Originally called Morrison’s, this signal stop three-and-a-half miles down from Trenton sometimes appears on maps as Squirreltown (which was a Cherokee village here before the Removal).  The community was renamed and incorporated in 1891 hoping to attract business and bigger manufacturing, and upgraded briefly to a schedule stop.  The plans for the town included three public parks and several manufacturing sites, but other than Hotel Dade, none of these were ever built.  Though not much survives from its heyday, if you drive through you will notice the planning of the few surviving streets.

The post office of New England operated here from 1889 until 1907.


Six miles from Trenton, two-and-a-half down from New England City, this schedule stop gave its name to the community it served.

The post office was established here as Hobbie in 1856, changing its name to Morganville in 1866, operating until 1913.


This schedule stop west of the tracks across from the end of Hooker Road (State Route 299) was first named Lea’s Crossing, then Wildwood by 1870.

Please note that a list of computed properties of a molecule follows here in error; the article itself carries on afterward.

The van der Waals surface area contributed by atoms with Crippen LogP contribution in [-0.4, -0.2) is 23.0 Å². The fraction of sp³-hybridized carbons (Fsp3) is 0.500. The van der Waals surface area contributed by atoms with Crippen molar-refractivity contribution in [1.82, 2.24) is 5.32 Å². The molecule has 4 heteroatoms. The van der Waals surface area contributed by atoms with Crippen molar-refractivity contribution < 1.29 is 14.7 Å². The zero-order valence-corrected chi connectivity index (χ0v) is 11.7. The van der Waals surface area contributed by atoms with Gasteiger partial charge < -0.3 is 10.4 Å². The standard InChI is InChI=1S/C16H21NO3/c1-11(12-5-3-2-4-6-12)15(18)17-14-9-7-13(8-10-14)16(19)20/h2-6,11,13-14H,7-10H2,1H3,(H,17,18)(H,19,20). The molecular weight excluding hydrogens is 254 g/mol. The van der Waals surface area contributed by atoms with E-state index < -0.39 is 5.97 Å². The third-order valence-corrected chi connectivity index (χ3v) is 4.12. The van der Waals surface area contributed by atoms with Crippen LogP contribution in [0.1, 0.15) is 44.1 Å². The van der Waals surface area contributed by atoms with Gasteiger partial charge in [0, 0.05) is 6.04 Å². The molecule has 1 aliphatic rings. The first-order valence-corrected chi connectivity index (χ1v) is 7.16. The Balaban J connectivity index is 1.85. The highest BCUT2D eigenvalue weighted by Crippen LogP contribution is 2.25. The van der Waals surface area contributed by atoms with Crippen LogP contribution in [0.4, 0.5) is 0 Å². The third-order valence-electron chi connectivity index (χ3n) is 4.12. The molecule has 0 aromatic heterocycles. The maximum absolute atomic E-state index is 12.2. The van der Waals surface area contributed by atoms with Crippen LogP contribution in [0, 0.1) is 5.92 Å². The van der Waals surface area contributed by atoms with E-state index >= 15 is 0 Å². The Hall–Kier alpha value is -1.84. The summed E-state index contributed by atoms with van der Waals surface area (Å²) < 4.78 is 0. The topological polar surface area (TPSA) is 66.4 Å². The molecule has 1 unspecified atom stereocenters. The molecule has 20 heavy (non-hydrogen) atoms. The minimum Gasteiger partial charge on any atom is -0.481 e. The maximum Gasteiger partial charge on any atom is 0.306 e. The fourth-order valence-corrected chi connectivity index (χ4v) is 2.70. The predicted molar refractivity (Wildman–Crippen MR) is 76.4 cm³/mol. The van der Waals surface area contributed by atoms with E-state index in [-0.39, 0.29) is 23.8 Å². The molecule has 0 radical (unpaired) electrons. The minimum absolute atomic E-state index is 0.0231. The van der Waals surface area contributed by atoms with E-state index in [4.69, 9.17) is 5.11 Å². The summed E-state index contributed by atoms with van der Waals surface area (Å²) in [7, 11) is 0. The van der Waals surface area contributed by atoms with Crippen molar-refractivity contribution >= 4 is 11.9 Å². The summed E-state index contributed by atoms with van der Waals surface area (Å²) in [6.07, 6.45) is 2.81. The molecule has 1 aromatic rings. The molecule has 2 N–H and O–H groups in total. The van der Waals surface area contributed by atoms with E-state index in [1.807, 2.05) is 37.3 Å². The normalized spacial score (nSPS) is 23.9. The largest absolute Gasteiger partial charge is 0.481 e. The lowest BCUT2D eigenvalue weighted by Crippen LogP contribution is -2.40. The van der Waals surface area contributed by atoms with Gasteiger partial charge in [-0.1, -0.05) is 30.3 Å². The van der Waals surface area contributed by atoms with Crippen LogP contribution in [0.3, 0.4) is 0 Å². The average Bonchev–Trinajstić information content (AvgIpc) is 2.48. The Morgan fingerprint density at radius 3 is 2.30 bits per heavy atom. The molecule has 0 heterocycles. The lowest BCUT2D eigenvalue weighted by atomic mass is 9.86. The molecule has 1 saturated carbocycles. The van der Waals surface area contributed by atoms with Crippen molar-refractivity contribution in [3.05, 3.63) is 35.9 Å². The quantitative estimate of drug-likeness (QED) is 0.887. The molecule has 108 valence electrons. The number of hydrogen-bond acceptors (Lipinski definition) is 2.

The first post office of Wauhatchie (before the one in Hamilton County) was established in the vicinity in 1840 and was closed in 1856.  The post office of Wildwood was established in 1874.


The junction of the WV and its successors with the Nashville and Chattanooga Railroad and its successors. 

For more information, see the section on the Nashville and Chattanooga Railroad.


AGS’s use of this station ended in 1917 with the completion of the Wauhatchie Extension Railway to connect the AGS with the main line of the SOU into its tunnel through the side of Lookout Mountain.

For more information, see the section on the Nashville and Chattanooga Railroad.


This station was likewise bypassed by the SOU tunnel.

For more information, see the section on the Nashville and Chattanooga Railroad.


The WV and A&C used the Union Depot, as did their successor the AGS until Central Depot opened in 1888, switching to Terminal Station when that opened in 1909.

For further Chattanooga information, see the sections on the Western and Atlantic Railroad and the East Tennessee and Georgia Railroad, Chattanooga Extension.

Chuck Hamilton